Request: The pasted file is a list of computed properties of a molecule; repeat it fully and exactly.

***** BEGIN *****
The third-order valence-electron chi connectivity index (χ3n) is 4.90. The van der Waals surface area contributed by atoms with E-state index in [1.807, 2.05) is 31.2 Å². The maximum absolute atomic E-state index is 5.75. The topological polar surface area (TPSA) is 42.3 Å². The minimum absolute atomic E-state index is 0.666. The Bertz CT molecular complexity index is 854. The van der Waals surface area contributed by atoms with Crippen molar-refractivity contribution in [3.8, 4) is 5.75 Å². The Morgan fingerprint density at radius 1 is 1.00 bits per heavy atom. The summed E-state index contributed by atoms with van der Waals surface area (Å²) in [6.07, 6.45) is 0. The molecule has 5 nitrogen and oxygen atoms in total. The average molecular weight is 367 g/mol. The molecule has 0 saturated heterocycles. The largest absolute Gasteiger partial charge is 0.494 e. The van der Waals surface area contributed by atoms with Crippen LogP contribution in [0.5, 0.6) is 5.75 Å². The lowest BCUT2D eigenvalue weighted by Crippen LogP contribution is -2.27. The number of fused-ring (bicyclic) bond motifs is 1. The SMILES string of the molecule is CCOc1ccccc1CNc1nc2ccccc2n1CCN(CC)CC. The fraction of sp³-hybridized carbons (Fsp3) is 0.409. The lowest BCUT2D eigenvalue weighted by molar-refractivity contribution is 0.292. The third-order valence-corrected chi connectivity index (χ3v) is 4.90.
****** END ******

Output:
The third-order valence-electron chi connectivity index (χ3n) is 4.90. The van der Waals surface area contributed by atoms with E-state index in [1.807, 2.05) is 31.2 Å². The maximum absolute atomic E-state index is 5.75. The topological polar surface area (TPSA) is 42.3 Å². The minimum absolute atomic E-state index is 0.666. The Bertz CT molecular complexity index is 854. The van der Waals surface area contributed by atoms with Crippen molar-refractivity contribution in [3.8, 4) is 5.75 Å². The Morgan fingerprint density at radius 1 is 1.00 bits per heavy atom. The summed E-state index contributed by atoms with van der Waals surface area (Å²) in [6.07, 6.45) is 0. The molecule has 5 nitrogen and oxygen atoms in total. The average molecular weight is 367 g/mol. The molecule has 0 saturated heterocycles. The largest absolute Gasteiger partial charge is 0.494 e. The van der Waals surface area contributed by atoms with Crippen LogP contribution in [0.5, 0.6) is 5.75 Å². The lowest BCUT2D eigenvalue weighted by Crippen LogP contribution is -2.27. The number of fused-ring (bicyclic) bond motifs is 1. The SMILES string of the molecule is CCOc1ccccc1CNc1nc2ccccc2n1CCN(CC)CC. The fraction of sp³-hybridized carbons (Fsp3) is 0.409. The lowest BCUT2D eigenvalue weighted by molar-refractivity contribution is 0.292. The third-order valence-corrected chi connectivity index (χ3v) is 4.90.